Suggested Charity Books to Read

Average Reading Time: 2 mins

Just some of the books that you should be reading if you’re involved in a charity.

Book Description
Managing without Profit: Leadership, Management and Governance of Third Sector Organisations
Managing Without Profit – now in its fifteenth year of publication – has sold over 18,000 copies and been translated into three languages. Over the years this title has become the essential guide to leading, managing and governing nonprofit organisations. Distilling a vast amount of information into an easy-to-use guide, Managing Without Profit provides a practical overview for busy managers and board members who need to learn a lot in a short space of time. The new edition has been completely revised and updated, with new chapters on managing strategic partnerships and managing knowledge and new sections on winning work from the public sector and tracking corporate performance. It also includes many new case examples drawn directly from the author’s recent work. Mike Hudson is Director of Compass Partnership, a group of consultants that has been working exclusively with nonprofit organisations for 25 years.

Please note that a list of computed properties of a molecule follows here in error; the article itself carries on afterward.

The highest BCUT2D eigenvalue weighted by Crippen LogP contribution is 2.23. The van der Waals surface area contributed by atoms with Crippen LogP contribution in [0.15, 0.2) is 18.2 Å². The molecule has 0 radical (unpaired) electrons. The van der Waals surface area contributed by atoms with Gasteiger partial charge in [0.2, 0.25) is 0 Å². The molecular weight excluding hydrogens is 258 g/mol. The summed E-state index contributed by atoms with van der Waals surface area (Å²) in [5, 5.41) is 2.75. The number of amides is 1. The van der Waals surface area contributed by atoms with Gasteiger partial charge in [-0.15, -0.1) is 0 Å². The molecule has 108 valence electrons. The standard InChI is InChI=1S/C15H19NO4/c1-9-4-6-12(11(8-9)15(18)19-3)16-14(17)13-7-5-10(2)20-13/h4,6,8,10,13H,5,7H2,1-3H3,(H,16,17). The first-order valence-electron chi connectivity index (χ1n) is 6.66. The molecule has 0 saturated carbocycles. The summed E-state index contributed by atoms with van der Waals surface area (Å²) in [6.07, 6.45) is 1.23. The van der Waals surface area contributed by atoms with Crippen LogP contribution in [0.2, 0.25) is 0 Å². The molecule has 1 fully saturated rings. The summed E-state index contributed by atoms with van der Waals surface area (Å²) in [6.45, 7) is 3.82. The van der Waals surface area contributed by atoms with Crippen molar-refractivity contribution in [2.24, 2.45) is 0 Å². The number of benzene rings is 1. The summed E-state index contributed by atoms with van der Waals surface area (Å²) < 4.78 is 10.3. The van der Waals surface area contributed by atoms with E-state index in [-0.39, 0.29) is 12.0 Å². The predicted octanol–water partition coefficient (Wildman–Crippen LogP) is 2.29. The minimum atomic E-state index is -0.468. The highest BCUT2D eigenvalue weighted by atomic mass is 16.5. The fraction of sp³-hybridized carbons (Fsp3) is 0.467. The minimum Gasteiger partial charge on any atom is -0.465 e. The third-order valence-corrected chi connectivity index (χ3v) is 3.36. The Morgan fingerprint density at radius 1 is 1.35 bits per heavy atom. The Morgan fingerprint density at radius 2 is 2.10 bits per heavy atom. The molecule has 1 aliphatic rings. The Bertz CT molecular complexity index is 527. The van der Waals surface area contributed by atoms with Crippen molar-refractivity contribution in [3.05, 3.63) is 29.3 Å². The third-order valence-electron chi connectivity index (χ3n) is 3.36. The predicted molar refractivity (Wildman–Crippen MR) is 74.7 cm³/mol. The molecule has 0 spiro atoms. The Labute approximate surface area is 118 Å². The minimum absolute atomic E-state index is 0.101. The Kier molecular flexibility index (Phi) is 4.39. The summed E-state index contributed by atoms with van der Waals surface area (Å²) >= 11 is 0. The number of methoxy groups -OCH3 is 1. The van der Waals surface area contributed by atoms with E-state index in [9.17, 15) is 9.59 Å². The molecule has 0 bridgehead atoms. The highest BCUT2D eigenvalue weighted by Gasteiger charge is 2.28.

Give and Take: Why Helping Others Drives Our Success
GIVE AND TAKE presents the fascinating secrets to givers’ success. The results are unequivocal: givers gain big. Jack Welch, Richard Branson, Jon Huntsman Sr. – all of them are givers. In a world in which so many takers such as Bernard Madoff and Raj Rajaratnam have ruined lives and reputations, this book will reassure readers that the real power lies in becoming a giver. Since the vast majority of people aren’t born givers, Grant not only presents the case for why givers win, he also offers their hidden strategies for winning.
The Nonprofit Strategy Revolution: Real-Time Strategic Planning in a Rapid-Response World